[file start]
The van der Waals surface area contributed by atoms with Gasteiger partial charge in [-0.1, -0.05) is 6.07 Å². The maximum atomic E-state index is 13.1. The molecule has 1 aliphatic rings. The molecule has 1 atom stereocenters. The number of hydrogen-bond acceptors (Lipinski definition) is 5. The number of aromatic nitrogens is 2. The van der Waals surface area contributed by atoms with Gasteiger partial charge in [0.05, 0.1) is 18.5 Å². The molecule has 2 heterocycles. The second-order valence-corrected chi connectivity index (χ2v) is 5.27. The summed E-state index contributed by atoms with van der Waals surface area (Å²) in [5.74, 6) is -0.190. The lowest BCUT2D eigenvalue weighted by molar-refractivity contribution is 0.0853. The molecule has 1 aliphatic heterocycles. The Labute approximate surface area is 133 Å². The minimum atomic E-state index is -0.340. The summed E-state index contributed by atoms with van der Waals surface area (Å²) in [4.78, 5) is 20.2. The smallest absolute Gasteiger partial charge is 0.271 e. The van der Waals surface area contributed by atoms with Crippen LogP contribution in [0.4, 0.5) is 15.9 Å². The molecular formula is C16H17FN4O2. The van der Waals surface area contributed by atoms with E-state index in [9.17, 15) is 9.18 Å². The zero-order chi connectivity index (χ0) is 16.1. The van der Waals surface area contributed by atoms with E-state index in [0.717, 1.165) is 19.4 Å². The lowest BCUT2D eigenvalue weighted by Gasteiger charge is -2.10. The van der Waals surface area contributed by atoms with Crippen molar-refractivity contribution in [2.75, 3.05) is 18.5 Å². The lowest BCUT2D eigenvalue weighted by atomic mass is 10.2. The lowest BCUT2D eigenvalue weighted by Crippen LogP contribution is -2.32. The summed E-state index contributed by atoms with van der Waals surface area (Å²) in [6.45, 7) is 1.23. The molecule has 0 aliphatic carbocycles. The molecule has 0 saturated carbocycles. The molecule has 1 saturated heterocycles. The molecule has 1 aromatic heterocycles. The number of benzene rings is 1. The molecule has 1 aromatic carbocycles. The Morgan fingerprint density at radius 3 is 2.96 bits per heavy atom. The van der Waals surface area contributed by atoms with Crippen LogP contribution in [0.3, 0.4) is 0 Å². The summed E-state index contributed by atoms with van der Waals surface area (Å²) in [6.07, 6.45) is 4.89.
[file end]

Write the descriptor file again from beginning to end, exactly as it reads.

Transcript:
The van der Waals surface area contributed by atoms with Gasteiger partial charge in [-0.1, -0.05) is 6.07 Å². The maximum atomic E-state index is 13.1. The molecule has 1 aliphatic rings. The molecule has 1 atom stereocenters. The number of hydrogen-bond acceptors (Lipinski definition) is 5. The number of aromatic nitrogens is 2. The van der Waals surface area contributed by atoms with Gasteiger partial charge in [0.05, 0.1) is 18.5 Å². The molecule has 2 heterocycles. The second-order valence-corrected chi connectivity index (χ2v) is 5.27. The summed E-state index contributed by atoms with van der Waals surface area (Å²) in [5.74, 6) is -0.190. The lowest BCUT2D eigenvalue weighted by molar-refractivity contribution is 0.0853. The molecule has 1 aliphatic heterocycles. The Labute approximate surface area is 133 Å². The minimum atomic E-state index is -0.340. The summed E-state index contributed by atoms with van der Waals surface area (Å²) in [4.78, 5) is 20.2. The smallest absolute Gasteiger partial charge is 0.271 e. The van der Waals surface area contributed by atoms with Crippen LogP contribution in [0.4, 0.5) is 15.9 Å². The molecular formula is C16H17FN4O2. The van der Waals surface area contributed by atoms with E-state index in [9.17, 15) is 9.18 Å². The zero-order chi connectivity index (χ0) is 16.1. The van der Waals surface area contributed by atoms with E-state index in [0.717, 1.165) is 19.4 Å². The lowest BCUT2D eigenvalue weighted by Gasteiger charge is -2.10. The van der Waals surface area contributed by atoms with Crippen molar-refractivity contribution in [2.75, 3.05) is 18.5 Å². The lowest BCUT2D eigenvalue weighted by atomic mass is 10.2. The lowest BCUT2D eigenvalue weighted by Crippen LogP contribution is -2.32. The summed E-state index contributed by atoms with van der Waals surface area (Å²) in [6.45, 7) is 1.23. The molecule has 0 aliphatic carbocycles. The molecule has 0 saturated carbocycles. The molecule has 1 saturated heterocycles. The molecule has 1 aromatic heterocycles. The number of benzene rings is 1. The molecule has 1 aromatic carbocycles. The Morgan fingerprint density at radius 3 is 2.96 bits per heavy atom. The van der Waals surface area contributed by atoms with Crippen LogP contribution in [0.3, 0.4) is 0 Å². The summed E-state index contributed by atoms with van der Waals surface area (Å²) in [6.07, 6.45) is 4.89.